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Statebuilding and Nationbuilding  

Catherine Goetze and Dejan Guzina

Since the early 1990s, the number of statebuilding projects has multiplied, often ending several years or even decades of violent conflict. The objectives of these missions have been formulated ad hoc, driven by the geopolitical contexts in which the mandates of statebuilding missions were established. However, after initial success in establishing a sense of physical security, the empirical evidence shows that most statebuilding efforts have failed, or achieved only moderate success. In some countries, violence has resumed after the initial end of hostilities. In others, the best results were authoritarian regimes based on fragile stalemates between warring parties. A review of the literature on statebuilding indicates a vast number of theories and approaches that often collide with each other, claim the exact opposite, and mount (contradictory) evidence in support of their mutually exclusive claims. Still they are united by their inquiry into the general structural and policy-making conditions that nurture or impede statebuilding processes. A problematic characteristic of the statebuilding literature is a lack of dialogue across the various disciplines. Many of the claims in the international relations literature on external statebuilding are a mirror image of the previous ones made on democratization. Another problem is the propensity to repeat the same mistakes of the previous generations.


Food Insecurity  

Christopher B. Barrett and Erin C. Lentz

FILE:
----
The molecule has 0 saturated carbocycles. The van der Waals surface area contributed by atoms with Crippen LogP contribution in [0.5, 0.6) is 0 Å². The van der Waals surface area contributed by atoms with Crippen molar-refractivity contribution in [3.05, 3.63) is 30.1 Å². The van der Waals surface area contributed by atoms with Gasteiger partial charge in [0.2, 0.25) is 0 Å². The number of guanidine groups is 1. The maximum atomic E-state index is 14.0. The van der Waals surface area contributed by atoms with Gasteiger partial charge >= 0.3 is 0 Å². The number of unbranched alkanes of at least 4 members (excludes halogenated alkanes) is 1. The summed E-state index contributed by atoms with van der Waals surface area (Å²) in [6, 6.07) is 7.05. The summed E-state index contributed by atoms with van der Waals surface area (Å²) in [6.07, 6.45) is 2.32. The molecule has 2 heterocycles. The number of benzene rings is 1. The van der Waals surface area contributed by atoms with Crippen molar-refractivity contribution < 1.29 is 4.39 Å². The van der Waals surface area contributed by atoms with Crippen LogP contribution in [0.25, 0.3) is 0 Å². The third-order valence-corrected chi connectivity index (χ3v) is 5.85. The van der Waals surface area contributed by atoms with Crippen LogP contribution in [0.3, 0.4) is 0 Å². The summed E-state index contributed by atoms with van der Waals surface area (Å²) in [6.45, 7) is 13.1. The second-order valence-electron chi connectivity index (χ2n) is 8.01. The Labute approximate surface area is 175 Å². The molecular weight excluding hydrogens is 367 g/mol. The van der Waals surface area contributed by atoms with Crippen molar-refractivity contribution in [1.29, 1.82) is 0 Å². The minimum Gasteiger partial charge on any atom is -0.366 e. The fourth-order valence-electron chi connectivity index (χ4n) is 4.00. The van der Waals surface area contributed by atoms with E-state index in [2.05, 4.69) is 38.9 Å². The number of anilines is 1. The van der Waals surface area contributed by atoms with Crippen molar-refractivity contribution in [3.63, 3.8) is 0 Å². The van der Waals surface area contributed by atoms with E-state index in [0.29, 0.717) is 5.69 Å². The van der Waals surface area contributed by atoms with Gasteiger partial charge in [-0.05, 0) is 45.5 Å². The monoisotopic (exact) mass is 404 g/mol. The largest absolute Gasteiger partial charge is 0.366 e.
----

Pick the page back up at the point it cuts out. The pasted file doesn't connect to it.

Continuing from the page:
Food plays an essential role in performance and well-being. Apart from its physiological necessity, food is also a source of pleasure. Since both biological needs for food and psychic satisfaction from food vary considerably among and within populations, coming up with precise, operationalizable measures of food security have proved problematic. Furthermore, the concept of food security encompasses not only current nutritional status but also vulnerability to future disruptions in one’s access to adequate and appropriate food. The complexity of the concept of food security has given rise to scores, if not hundreds, of different definitions of the term “food security.” As a result, there have also been variations in thinking about the proximate manifestations and direct and indirect causes and consequences of “food insecurity,” the complement to “food security.” Food security is commonly conceptualized as resting on three pillars that are inherently hierarchical: availability, access, and utilization. Some agencies, such as the United Nations Food and Agriculture Organization (FAO), have added a fourth dimension: stability. Food insecurity is often used interchangeably with the terms “hunger,” “undernutrition,” and “malnutrition.” Threats to food insecurity may be classified as either “covariate” or “idiosyncratic.” Based on these threats, various interventions have been implemented to promote food security by means of increasing availability (improving agricultural productivity), promoting access (economic growth and assistance programs such as food stamps or vouchers, food aid delivery, food banks, school lunch programs), or improving utilization (supplementary feeding programs, therapeutic feeding programs).